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In the Australian semis, Muchova upsets Barty and faces Brady

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In the Australian semis, Muchova upsets Barty and faces Brady

 

In the Australian Open quarterfinals, top-ranked Ash Barty built a major lead before her opponent took a medical timeout and left the court.

More than an hour later, Barty was suddenly headed for the exit, upset 1-6, 6-3, 6-2 Wednesday by the Czech Republic’s 25th-seeded Karolina Muchova.

At a Grand Slam tournament, Muchova won her first semifinal berth and ended Barty’s attempt to become the first Australian woman since Chris O’Neil in 1978 to win the title at home.

“Of course, it’s heartbreaking,” said Barty, who took off almost all of last year because of the pandemic of coronavirus, including deciding not to try to defend her 2019 French Open title. “But tomorrow the sun will come up. Either you win or you learn, and for me, today is a huge learning curve.

Thursday’s women’s semifinals will be the first matches with crowds at Melbourne Park in almost a week after the easing of restrictions imposed by the state government of Victoria during a five-day lockdown to control the spread of a COVID-19 cluster in Australia’s second-largest city.

Tournament director Craig Tiley said Wednesday that for each of the last four days of the tournament, attendance will be limited at 7,477, around half the size of Rod Laver Arena.

22nd-seeded Jennifer Brady, who defeated fellow American and good friend Jessica Pegula 4-6, 6-2, 6-1, will be Muchova’s opponent. Brady reached her second semifinal of the Grand Slam, after a run that far in the U.S. The September Open.

“I hope I’ll make it a habit,” said Brady. “I hope I’ve got a new habit of making the finals.”

At times, she stumbled and gave her racket an upset toss halfway through the second set. But the unseeded Pegula, who advanced for the first time in a major beyond the third round, seemed to fatigue down the stretch.

” We are such good friends,” said Brady. “I am genuinely pleased with her performance. I know we’re going to have a lot of tough fights here.

Daniil Medvedev defeated by a score of 7-5, 6-3, 6-2 Andrey Rublev, his friend and teammate in Russia’s ATP Cup-winning squad, and will take a 19-match winning streak to the semifinals against Rafael Nadal or Stefanos Tsitsipas.

“Never easy,” Medvedev said of playing with a friend. “But we’re all so competitive, I mean. You will see that nothing matters throughout the match. It is only important to win.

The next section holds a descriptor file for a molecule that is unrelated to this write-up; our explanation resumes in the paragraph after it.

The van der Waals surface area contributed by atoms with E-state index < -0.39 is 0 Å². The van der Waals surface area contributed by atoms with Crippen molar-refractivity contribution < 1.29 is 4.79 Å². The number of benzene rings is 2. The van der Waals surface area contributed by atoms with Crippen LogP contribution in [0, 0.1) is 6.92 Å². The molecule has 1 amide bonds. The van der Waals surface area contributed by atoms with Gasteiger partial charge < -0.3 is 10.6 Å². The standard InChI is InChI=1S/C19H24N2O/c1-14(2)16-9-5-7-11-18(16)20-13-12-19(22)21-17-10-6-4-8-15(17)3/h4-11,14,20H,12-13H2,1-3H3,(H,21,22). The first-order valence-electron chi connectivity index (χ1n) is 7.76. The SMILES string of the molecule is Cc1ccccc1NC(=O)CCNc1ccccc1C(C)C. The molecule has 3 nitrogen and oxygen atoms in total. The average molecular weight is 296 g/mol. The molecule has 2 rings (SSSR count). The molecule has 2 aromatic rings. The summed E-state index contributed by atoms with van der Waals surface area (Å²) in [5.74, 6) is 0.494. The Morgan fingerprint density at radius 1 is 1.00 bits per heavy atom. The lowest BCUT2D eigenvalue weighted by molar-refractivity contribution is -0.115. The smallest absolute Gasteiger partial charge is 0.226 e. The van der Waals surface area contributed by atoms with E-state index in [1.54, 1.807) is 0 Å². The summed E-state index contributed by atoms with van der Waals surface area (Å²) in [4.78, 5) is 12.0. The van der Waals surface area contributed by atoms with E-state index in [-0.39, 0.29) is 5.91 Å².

In four tour-level matches, the No. 4-seeded Medvedev has not lost a set to No. 7-seeded Rublev. That involves their U.S. meeting. Last year’s Open Quarterfinals.

After the match, Medvedev called for the trainer to rub his left thigh as he sat before a TV interview in a court chair.

“I’ve begun to cramp. I realised he was still cramping,’ said Medvedev. “I fully locked it at the end.”

For the third time, Medvedev is in the semifinals of a major and is one of two Russians in the Melbourne Park semifinals. He joins 114th-placed Aslan Karatsev, a major’s main draw qualifier for the first time, who plays top-placed Novak Djokovic in the final for a berth.

At the start of her second major quarterfinal, Muchova played badly, and Barty raced to a 5-0 lead while losing only six points. Muchova had one winner and 18 unforced errors after nine games.

She took a medical timeout early in the second set that lasted almost 10 minutes, which players are permitted to do if it is determined that they have a problem that goes beyond cramps.

A factor, Muchova said, was the sunny weather, with the temperature in the mid-80s (30 degrees Celsius).

“I think it was a little bit hot,” she said. “It came to me, and I felt a little dizzy, very confused, almost fainting. I’ve only only asked for support.

Before she left the court, medical staff took her temperature, tested her blood pressure and gave her ice. She played much better when Muchova returned.

“I’ve been trying to play rallies a bit faster so we don’t play long ones like in the first set,” she said, “and it worked well.”

There were no complaints from Barty about Muchova stopping the match.

Barty said, “It is within the rules.” Within her rights to take the time, she is. That’s not supposed to be a big turning point in a match. I am sad that I have let this be a turning point.

Comebacks were a staple for Muchova in the tournament, who rallied to win sets after trailing 5-0 and 4-0 in earlier matches.

Against Barty, she started heading into the court to hit her earlier groundstrokes. Barty became indecisive and unpredictable, forced behind the baseline.

Muchova won eight of nine games during one stretch. In the final two sets, Barty finished with 37 unforced errors and lost serve four times.

“I just overplayed,” said Barty. “At some pretty critical times, I just pressed a little bit too much, and gave up too many cheap errors.”

Before the Australian Open, Brady was in a two-week lockdown because she was among the players who shared a charter flight to Australia with someone who later tested positive for COVID-19.

Some freedom of movement in Australia was the tradeoff for that initially.

Crowds of up to 30,000 a day, about 50 percent of what is currently seen at the game, were permitted into Melbourne Park, but before the lockout was enforced, the daily attendance never topped 22,500.

This was the first Grand Slam tournament to encourage thousands of individuals to sit in the stands since the Australian Open last year.

Wimbledon has been cancelled, and the U.S. Fans were absolutely banned from the Open, and the French Open allowed around 1,000 spectators a day.

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